Chapel Cell at the Rajah Soliman Theater

This main room of the soldiers’ school was converted into a chapel-cell for Dr. Jose Rizal, who was transferred here after 56 days of imprisonment at the soldiers’ barracks across Plaza de Armas. It was here in the morning of December 30, 1896 that Rizal married Josephine Bracken, an Irish woman who lived with Rizal during his four-year exile in Dapitan, Zamboanga del Norte, a province in southern Philippines.

20-21. Postigo de la Nuestra Señora de Soledad and promenade

Main article: Postigo Soledad

This postern was used by the occupants of Fort Santiago as a passage to the Pasig River.  During the British invasion of Manila in 1762, Simon de Anda escaped to the province of Pampanga through this postern. Manila was eventually returned to the Spanish in 1764. The riverside promenade outside was rehabilitated by the Tourism Infrastructure and Enterprise Zone Authority or TIEZA as an additional attraction.

22. Casa del Castellano

We are now standing on the site of the residence of the commander of the fort called Casa del Castellano, or House of the Castilian, referring to the Fort Commander.  The structure was built in the 17th century and subsequently expanded until its destruction in World War II.

23. Dungeons

Main article: The dungeons of Fort Santiago

The dungeons below were originally used as powder magazines until the dampness proved detrimental to storing gunpowder.  These were then converted into prison cells. The dungeons were recently rehabilitated and are now open to the public. Stories of prisoners being drowned in the dungeons of Fort Santiago during high tide continue to this day, but archaeological evidence proves the dungeons were built way above the river level and it would be impossible for waters to flood the chambers even at high tide.  Also located nearby was a water cistern which supplied fresh water to the fort from a well in the dungeons below. The cistern was converted into a storage room when the US Army built their headquarters here.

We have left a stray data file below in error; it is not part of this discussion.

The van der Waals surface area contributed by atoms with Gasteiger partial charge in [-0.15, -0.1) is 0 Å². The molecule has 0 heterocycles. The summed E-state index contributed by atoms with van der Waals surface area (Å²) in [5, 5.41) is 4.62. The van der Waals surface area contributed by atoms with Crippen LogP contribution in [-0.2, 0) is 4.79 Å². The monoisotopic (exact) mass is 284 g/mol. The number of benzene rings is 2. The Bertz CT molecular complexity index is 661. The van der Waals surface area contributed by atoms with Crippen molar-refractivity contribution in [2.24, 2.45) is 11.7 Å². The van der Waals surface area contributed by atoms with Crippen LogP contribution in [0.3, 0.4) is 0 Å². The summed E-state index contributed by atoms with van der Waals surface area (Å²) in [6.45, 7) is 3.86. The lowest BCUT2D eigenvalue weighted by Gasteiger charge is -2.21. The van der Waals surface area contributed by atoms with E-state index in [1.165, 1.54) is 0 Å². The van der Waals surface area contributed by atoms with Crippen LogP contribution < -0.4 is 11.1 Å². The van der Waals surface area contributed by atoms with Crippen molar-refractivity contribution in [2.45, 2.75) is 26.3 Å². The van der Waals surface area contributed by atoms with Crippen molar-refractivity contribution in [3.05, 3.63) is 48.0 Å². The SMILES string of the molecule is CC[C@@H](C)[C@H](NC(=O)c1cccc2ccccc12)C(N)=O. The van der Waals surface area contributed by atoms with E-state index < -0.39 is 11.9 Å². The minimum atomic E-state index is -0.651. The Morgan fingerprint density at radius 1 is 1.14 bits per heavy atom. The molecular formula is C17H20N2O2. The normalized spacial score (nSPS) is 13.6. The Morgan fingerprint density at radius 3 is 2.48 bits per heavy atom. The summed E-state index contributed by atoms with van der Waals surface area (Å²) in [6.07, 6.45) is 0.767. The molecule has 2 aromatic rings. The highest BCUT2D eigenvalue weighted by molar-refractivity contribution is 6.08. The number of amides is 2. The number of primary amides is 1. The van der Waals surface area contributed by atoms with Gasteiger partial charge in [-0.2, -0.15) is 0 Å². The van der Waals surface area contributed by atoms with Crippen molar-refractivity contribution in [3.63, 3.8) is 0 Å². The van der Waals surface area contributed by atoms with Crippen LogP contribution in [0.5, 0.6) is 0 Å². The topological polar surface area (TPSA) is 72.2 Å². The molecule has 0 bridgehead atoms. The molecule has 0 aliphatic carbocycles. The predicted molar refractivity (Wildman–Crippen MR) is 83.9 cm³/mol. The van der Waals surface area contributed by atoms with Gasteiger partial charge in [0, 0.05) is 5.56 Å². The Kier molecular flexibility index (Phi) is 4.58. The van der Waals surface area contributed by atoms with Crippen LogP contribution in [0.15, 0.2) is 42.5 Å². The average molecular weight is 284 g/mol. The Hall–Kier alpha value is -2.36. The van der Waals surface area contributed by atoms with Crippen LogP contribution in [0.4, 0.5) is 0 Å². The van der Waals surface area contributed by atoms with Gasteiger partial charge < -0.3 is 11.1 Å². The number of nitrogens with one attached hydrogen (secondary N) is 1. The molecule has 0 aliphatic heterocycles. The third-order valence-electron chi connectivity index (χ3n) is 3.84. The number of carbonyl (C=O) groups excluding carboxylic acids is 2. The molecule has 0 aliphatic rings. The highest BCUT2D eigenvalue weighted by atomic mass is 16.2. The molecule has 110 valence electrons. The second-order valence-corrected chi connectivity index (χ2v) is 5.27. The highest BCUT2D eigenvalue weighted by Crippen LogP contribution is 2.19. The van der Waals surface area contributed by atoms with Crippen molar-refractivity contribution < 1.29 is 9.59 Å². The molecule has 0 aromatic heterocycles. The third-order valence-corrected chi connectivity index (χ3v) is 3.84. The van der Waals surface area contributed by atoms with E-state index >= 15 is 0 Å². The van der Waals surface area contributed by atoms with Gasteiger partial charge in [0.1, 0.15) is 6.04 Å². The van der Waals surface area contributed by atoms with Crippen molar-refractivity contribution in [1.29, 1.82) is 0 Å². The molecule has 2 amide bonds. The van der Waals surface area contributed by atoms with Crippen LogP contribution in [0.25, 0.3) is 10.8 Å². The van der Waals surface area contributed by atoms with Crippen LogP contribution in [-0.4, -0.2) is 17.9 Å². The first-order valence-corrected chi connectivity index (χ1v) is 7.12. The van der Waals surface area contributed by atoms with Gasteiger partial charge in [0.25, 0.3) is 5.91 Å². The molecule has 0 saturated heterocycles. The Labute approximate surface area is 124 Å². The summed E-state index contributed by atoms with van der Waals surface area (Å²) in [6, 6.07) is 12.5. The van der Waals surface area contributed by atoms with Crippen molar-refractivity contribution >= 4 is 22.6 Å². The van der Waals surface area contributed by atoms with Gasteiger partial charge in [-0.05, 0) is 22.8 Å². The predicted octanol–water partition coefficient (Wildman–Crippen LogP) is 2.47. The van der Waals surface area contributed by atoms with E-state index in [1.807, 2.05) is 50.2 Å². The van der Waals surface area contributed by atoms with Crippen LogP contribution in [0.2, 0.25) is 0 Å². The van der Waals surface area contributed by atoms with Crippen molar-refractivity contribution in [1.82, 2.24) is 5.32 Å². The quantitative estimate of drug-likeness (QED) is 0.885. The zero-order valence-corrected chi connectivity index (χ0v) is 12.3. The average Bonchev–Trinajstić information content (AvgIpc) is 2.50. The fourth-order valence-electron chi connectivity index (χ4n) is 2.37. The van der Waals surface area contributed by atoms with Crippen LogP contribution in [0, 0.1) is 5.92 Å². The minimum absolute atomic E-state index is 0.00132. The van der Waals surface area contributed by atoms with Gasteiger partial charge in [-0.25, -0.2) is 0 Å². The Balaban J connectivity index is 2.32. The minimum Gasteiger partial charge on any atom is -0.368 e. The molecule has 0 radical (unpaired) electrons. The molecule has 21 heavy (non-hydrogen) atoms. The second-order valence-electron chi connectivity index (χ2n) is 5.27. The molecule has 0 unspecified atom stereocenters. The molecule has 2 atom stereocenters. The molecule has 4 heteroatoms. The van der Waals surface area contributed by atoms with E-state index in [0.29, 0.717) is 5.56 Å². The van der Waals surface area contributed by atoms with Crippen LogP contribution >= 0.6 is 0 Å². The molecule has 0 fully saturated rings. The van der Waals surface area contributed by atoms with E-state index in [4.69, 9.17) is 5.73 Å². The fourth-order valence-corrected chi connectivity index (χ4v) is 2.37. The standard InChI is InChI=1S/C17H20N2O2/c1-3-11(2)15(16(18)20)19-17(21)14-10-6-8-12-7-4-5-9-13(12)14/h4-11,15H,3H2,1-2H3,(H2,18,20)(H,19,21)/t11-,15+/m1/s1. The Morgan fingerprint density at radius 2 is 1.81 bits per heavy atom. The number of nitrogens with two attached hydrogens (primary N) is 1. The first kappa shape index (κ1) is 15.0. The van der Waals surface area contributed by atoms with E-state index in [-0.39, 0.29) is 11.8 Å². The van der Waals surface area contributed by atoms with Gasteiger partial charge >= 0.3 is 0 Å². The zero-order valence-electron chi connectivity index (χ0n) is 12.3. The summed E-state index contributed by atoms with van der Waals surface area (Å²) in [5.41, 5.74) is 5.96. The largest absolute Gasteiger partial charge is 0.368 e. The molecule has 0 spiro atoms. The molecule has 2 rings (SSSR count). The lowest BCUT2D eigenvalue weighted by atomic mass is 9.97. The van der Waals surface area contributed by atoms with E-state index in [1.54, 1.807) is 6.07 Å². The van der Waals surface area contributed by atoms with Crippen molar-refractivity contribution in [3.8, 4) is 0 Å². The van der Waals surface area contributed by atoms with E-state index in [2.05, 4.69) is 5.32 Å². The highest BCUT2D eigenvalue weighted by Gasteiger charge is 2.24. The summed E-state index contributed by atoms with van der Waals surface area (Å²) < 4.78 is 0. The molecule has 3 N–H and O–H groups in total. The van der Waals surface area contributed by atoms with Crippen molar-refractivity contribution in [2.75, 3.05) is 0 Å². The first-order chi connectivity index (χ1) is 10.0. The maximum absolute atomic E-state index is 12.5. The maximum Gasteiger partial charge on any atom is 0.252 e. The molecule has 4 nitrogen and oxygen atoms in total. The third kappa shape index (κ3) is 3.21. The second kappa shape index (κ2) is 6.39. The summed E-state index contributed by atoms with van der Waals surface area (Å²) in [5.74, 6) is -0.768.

24. White Cross

Main article: The White Cross

After the Battle of Manila in 1945, 600 decomposing bodies were found around Intramuros. Their remains lie in a mass grave under a white marble cross beside the Dungeons.

25. Mi Ultimo Adios Gallery

26. Baluarte de Santa Barbara

Main article: Baluarte de Santa Barbara

This structure was named in honor of St. Barbara, the patron saint of armorers, artillerymen, miners and others who work with explosives. According to legend, St. Barbara’s father died when he was struck by lightning after beheading Barbara himself. As such, Spaniards and Filipinos call the saint for protection after lightning or thunder, by uttering “Sta. Barbara,” while making the sign of the cross. 

This was built in the 16th century to protect the entrance from the Pasig River. It is the highest defensive structure in Fort Santiago. Vaults, a powder magazine, and the soldiers’ quarters above were added later.  It was renovated and reconstructed in the 18th century. The new headquarters and administrative offices of the U.S. Army were built on top of the baluarte in the 1900’s. The Americans also added a tower and a driveway for vehicles connected to what is today Bonifacio Drive. 

27. iMake History Fortress

Main article: iMake History Fortress LEGO Education Center.

The chambers of the Baluarte de Santa Barbara presently house the iMake History Fortress LEGO Education Center. Visitors could look at LEGO models of lost landmarks in Intramuros as well as miniatures of other places of interest in the Philippines.